So I added more flour, until the dough was a bit more workable -- the amount in the recipe below reflects what I ended up using. The addition of the butter turned out to be another hurdle: it was super messy, there was butter everywhere on the counter, and the dough seemed adamant not to let it in. But by that time I was in warrior mode, ready to overcome any obstacle: I persisted, and after a while I obtained the deliciously smooth and shiny ball of dough I was hoping for. It rose obediently, even though I couldn't resist peeking underneath the kitchen towel every twenty minutes, and baked beautifully, turning into these puffy and golden little guys that somewhat reminded me of the flame that the Statue of Liberty holds so proudly.
So yes, the whole thing was a bit of a roller coaster ride, and it is definitely a project that will keep you busy for the better part of a day -- especially when you get up late and it's Daylight Saving Sunday. But nothing could be more worthy of your time than the thrill of having things turn out okay despite your foreboding, or more rewarding than a delicately sweet brioche, warm and lightly crusty from the oven, that you slice in two to smear the moist and fluffy insides with butter and/or jam. Especially if it's Bordier's salted butter, and Christine Ferber's passionfruit jam, freshly opened for the occasion.
And now I feel ready to try it with fresh yeast -- perhaps next Sunday?
- 280 g (10 ounces) all-purpose flour + a bit more for sprinkling
- 40 g (3 tablespoons) granulated sugar
- 5 g (1 teaspoon) salt
- 10 grams (1/3 ounce) fresh yeast or 1 1/2 teaspoons active dry yeast (levure boulangère instantanée in French), at room temperature
- 3 large eggs
- 120 g (4 1/4 ounces) butter, diced, at room temperature + plus a pat to grease the molds
- 1 tablespoon milk
- 1/4 cup pearl sugar (available in Paris from G. Detou)
In a large mixing bowl, combine the flour, sugar, salt, and yeast. Form a well in the center. Break the eggs in a small bowl, and pour them into the center of the well. Stir in the center of the well with a fork, gradually mixing the flour into the eggs. Once all the flour is incorporated, transfer the dough onto a lightly floured surface, and knead it for 12 minutes, using the heel of your hand to push the dough down and away from you, before you fold it back onto itself (this is called fraiser in French, and I have no idea why). The dough will feel very sticky, but will get smoother and smoother as you knead -- don't despair.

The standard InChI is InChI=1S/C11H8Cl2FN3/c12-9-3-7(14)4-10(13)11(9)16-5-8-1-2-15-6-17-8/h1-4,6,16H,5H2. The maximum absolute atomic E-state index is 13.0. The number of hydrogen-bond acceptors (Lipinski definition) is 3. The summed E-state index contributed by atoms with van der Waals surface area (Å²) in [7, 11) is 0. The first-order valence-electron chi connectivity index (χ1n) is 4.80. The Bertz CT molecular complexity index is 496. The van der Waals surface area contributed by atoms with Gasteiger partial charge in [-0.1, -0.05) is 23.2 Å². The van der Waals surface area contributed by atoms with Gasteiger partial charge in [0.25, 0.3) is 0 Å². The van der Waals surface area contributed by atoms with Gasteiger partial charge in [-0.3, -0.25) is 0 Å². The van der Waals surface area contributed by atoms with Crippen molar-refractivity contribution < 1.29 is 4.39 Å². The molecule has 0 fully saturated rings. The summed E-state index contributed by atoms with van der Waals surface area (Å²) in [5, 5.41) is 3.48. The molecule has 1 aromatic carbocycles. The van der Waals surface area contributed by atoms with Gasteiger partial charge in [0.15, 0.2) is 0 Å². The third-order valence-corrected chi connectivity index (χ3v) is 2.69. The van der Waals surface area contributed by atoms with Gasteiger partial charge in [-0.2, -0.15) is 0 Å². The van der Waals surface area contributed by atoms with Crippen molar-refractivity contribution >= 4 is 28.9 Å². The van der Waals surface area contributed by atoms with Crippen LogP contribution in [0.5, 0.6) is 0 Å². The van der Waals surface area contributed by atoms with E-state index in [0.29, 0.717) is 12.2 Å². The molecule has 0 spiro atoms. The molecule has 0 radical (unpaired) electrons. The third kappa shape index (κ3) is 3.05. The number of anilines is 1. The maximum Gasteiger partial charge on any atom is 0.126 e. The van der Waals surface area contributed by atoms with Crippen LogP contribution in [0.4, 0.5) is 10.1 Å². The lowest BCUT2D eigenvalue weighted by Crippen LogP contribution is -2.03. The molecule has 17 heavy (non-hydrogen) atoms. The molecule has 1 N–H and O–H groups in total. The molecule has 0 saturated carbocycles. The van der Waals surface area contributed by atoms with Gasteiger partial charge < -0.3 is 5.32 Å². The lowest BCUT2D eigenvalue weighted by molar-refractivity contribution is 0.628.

Spread the dough into a squarish shape, place the diced butter on it, and close the dough over the butter. Start kneading again until the butter is completely incorporated: at first it will feel like that will never ever happen considering the mess you're making, but be persistent -- if it ended up working for me, it should work for you. When you're done, the dough will be smooth and shiny and so delightfully pleasant to handle you could keep doing that all afternoon, but don't.
Put the ball of dough into a floured mixing-bowl, sprinkle the top with a bit more flour, cover the bowl loosely with a kitchen towel, and let rise for 4 hours in a warm spot, or until the dough has doubled in volume. Grease a tray of 6 muffin molds with butter. Transfer the dough onto your work surface, punch it down, and divide it into 6 equal pieces. Roll them into balls, and plop into the muffin molds. Cover loosely with the kitchen towel, and let rise for 1 to 2 hours. To check if the dough is ready to bake, poke it gently with your finger: if it springs back right away, it needs more time; if it springs back slowly, it's ready.
Preheat the oven to 200°C (400°F), with a small ramekin of water inside. Brush the brioches lightly with milk (not too much or it will burn) and sprinkle with thick grains of sugar. Put the tray of muffin molds into the oven to bake for 15 to 20 minutes, until puffy and golden and beautiful. Transfer onto a rack. Eat while they're still warm, or let cool to room temperature.